Abstract 303 Development Biology Platform, Sunday, 5/2
Neurofibromin, the protein encoded by NF1, functions as a tumor suppressor protein by negatively regulating Ras activity in mammalian cells. Mutations of the NF1 gene cause neurofibromatosis, a disorder characterized by the development of cutaneous melanocyte hyperplasia (cafe au lait spots), neurofibromas containing mast cells, and malignant neoplasms arising from embryonic neural crest cells. Genetic and biochemical data from children with NF1 have demonstrated that loss of heterozygosity (LOH) of the NF1 allele is linked to the development of juvenile myelomonocytic leukemia. Interestingly, no consistent demonstration of LOH has been shown in other tissues affected in NF1, and the function of NF1 at the cellular level in a heterozygous state is unclear. Recently, we have shown that neurofibromin negatively modulates signaling through the c-kit tyrosine kinase receptor (W locus) in murine hematopoietic cells in vitro. To further investigate this in vitro observation, we generated mice with mutations at both the W and Nf1 loci to examine potential interactions in vivo. Mice with germline mutations of the W allele demonstrate mast cell deficiency, anemia and abnormal melanocyte development (white coat color). Mice homozygous for mutations of the murine homologue of NF1 (Nf1) die in utero, and mice heterozygous for the NF1 allele are viable but lack a distinct phenotype. Since the W locus and NF1 locus appear to function along a common developmental pathway, we predicted a partial correction of the W phenotype in mice carrying mutations at both alleles secondary to increased Ras activity with reduced levels of neurofibromin. In comparison to W-/- ; Nf1 +/+ mice, W -/- ; Nfl +/- mice demonstrate a 60-70% restoration of coat color (n = 158), a significant increase in mast cell numbers harvested from peritoneal lavages (574 ± 154 cells/ml vs. 37 ± 24 cells/ml, n = 6), and a six-fold increase in dermal mast cell numbers (n = 6). Cultures for growth of mast cell progenitors from lavages of W mice fail to form colonies in vitro. In contrast, mast cell progenitors from peritoneal lavages of W -/- ; Nf1 +/- mice produce significant numbers of colonies (72 ± 11 colonies/ml, n = 3). Taken together, these results demonstrate that neurofibromin regulates signaling through the c-kit receptor in murine melanocytes and mast cells in vivo and in vitro in a dose dependent fashion. This observation suggests that haploinsufficiency of NF1 and increased output of Ras proteins through the c-kit receptor may significantly contribute to the dominant clinical features associated with neurofibromatosis.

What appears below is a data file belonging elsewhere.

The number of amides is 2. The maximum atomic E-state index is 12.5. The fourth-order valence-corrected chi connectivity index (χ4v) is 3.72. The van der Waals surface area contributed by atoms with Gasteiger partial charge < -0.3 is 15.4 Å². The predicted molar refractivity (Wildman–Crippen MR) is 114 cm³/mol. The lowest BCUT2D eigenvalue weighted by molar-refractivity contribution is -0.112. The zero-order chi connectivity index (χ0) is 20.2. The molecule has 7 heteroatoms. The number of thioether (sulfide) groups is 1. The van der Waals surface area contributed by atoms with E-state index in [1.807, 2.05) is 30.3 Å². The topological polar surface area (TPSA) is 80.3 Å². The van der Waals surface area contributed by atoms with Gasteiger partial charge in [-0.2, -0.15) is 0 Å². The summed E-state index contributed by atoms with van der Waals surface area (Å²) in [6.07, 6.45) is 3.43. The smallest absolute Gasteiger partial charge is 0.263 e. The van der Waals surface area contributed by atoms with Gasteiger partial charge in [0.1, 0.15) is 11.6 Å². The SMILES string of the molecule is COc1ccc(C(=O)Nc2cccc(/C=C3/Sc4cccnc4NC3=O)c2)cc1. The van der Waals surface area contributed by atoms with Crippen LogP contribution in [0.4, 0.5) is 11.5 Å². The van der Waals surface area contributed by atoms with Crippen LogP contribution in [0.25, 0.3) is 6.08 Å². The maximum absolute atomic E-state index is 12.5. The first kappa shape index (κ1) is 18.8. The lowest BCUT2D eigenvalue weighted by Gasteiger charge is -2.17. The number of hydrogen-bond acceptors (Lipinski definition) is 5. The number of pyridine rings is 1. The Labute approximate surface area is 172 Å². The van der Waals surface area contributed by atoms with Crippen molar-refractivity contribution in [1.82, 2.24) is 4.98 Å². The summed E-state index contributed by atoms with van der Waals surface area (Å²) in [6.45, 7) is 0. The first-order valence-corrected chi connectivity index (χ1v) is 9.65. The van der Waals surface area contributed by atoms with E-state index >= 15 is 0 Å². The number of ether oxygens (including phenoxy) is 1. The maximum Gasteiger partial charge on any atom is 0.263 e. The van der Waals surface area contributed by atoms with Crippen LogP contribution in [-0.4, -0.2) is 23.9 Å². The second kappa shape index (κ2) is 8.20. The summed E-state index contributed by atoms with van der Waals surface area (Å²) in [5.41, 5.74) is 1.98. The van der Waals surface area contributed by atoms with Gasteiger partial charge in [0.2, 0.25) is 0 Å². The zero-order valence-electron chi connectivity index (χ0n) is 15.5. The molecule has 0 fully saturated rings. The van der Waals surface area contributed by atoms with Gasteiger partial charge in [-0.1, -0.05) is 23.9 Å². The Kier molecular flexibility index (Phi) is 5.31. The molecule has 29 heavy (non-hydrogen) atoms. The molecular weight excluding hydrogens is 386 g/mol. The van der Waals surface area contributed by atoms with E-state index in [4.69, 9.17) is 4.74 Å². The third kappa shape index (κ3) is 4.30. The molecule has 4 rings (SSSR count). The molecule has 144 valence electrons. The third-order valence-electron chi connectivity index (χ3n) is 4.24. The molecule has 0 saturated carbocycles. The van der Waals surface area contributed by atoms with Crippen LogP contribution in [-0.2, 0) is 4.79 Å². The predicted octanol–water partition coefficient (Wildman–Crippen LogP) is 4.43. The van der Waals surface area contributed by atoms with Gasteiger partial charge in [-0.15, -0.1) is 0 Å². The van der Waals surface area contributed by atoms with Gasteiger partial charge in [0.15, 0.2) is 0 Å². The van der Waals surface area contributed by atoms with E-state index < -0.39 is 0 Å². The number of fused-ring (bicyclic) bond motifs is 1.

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British Journal of Cancer (2018)